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Jonathan Galassi in his office at Farrar, Straus & Giroux Photographs by Frank Veronsky

In 1986, Random House fired senior editor Jonathan Galassi '71 after five years with the firm. Galassi had been a wunderkind at his previous employer, Houghton Mifflin Company, rising to head its New York editorial office by age 30. But at Random House things had begun badly: best-selling novelist Pat Conroy, author of The Prince of Tides and The Lords of Discipline, wanted to stay with Galassi, but Random House did not back the editor in signing him. Then, a couple of years later, owner S.I. Newhouse decided to rev up the Random House list, making it "livelier" and more commercial, and brought in Howard Kaminsky from Warner Books as publisher. Kaminsky eventually determined that Galassi "didn't have any books with commercial potential," as Galassi recalls--and fired him.

However, fate sometimes plays clever pranks. That fall, the distinguished New York publishing firm of Farrar, Straus, & Giroux (FSG) hired Galassi as executive editor. Shortly after starting, he had jury duty, which turned out to be excellent preparation for a manuscript he soon received. "I sat at my desk for days and couldn't stop reading it," Galassi remembers. "It was gripping, a terrifically compelling book."

The novel, a highly literate legal thriller, was Presumed Innocent, by Scott Turow, J.D. '78. Galassi acquired the book for Farrar, Straus, which paid a substantial advance, although another publisher actually outbid them by 50 percent. Money was not the decisive factor. "Being published by Farrar, Straus, & Giroux was part of my dream," says Turow. "Every publisher produces books of substance and value, but nobody's list has been as deep and consistent as FSG's. That's been true throughout my life as a reader. They're simply better than everybody else."
John Farrar (left) and Roger Straus in 1946, at the founding of their publishing house, Farrar and Straus.

When it appeared in 1987, Presumed Innocent sold more than 600,000 copies in hardcover, occupying the top spot on the New York Times bestseller list for several weeks; it was the sensation of the year. "It was the type of book you would expect Random House to do," says Galassi. "But the fact that we published it gave it a certain extra something." Ironically, after being fired for not acquiring commercial books--and moving to a more "literary" house--Galassi had, within his first month at FSG, landed one of the great commercial successes in modern publishing history.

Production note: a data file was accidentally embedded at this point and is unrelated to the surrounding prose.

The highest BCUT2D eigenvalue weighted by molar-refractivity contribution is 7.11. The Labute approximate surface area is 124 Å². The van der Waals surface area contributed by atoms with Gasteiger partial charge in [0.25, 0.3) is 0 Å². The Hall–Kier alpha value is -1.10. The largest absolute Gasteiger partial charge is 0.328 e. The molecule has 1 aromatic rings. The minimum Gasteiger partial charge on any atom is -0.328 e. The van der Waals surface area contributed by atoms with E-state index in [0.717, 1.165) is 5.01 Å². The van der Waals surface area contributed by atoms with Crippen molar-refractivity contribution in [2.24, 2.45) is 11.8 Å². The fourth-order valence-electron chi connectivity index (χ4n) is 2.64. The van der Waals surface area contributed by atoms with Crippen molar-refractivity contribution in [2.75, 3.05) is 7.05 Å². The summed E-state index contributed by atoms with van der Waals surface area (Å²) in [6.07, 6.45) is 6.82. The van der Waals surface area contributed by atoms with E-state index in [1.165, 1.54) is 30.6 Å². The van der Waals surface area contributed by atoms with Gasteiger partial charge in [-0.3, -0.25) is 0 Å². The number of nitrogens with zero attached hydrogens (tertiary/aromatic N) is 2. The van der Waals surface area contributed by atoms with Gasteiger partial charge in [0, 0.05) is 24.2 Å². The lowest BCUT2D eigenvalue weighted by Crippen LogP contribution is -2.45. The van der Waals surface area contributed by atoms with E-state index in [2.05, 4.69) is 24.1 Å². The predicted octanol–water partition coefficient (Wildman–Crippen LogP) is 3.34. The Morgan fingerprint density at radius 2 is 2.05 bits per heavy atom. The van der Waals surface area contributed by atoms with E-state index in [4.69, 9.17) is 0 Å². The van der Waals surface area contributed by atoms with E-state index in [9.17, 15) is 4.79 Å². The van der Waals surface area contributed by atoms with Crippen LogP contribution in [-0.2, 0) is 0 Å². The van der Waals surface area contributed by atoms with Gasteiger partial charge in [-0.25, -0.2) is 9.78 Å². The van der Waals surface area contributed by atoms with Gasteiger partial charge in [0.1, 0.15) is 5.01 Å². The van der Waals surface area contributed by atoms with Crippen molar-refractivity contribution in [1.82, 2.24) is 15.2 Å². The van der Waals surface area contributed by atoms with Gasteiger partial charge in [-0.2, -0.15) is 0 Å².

Farrar, Straus is the smallest of New York's eight "major" book publishers in annual sales, but in literary cachet its only rival is the venerable Alfred A. Knopf, now part of Random House. FSG--which celebrated its fiftieth birthday last year--publishes seven Pulitzer Prize-winning authors and 20 Nobel laureates, including poets T.S. Eliot '10, Pablo Neruda, Joseph Brodsky, Derek Walcott, and Seamus Heaney, Harvard's Ralph Waldo Emerson lecturer. "For poetry it has the best list of any company, and I think most poets would like to be published by them," says John Ashbery '49, himself an FSG poet. The house's novelists include Nobel laureates Nadine Gordimer and Isaac Bashevis Singer. In nonfiction, it has brought out all 24 books by the indefatigable John McPhee. Another Farrar, Straus "lifer" is Tom Wolfe, whose bestseller The Bonfire of the Vanities was the only other novel of 1987 to make a splash comparable to Presumed Innocent.
Editor Robert Giroux with T.S. Eliot '10 at the University of Texas in 1955. That year, 17 authors--perhaps the greatest exodus in publishing history--followed Giroux from Harcourt Brace to what became FSG in 1964. COURTESY OF ROBERT GIROUX

Two years after his arrival at FSG, Galassi became editor-in-chief, and has since emerged as one of publishing's "shining stars--his track record in acquiring and editing top people speaks for itself," says Rick Wolff '73, senior editor at Warner Books. Allen Peacock '76, a senior editor at Henry Holt, FSG's sister company (the German publisher Verlagsgruppe Georg von Holtzbrinck owns Farrar, Straus, & Giroux, Henry Holt, and St. Martin's Press), identifies Galassi as "the preeminent literary editor in this country. He's been doing it better and longer than anyone." In the admittedly biased opinion of FSG cofounder Roger Straus, Galassi is "the best editor in America; he's got great taste, a wide canvas of interests, and a concentration level which is utterly amazing to me."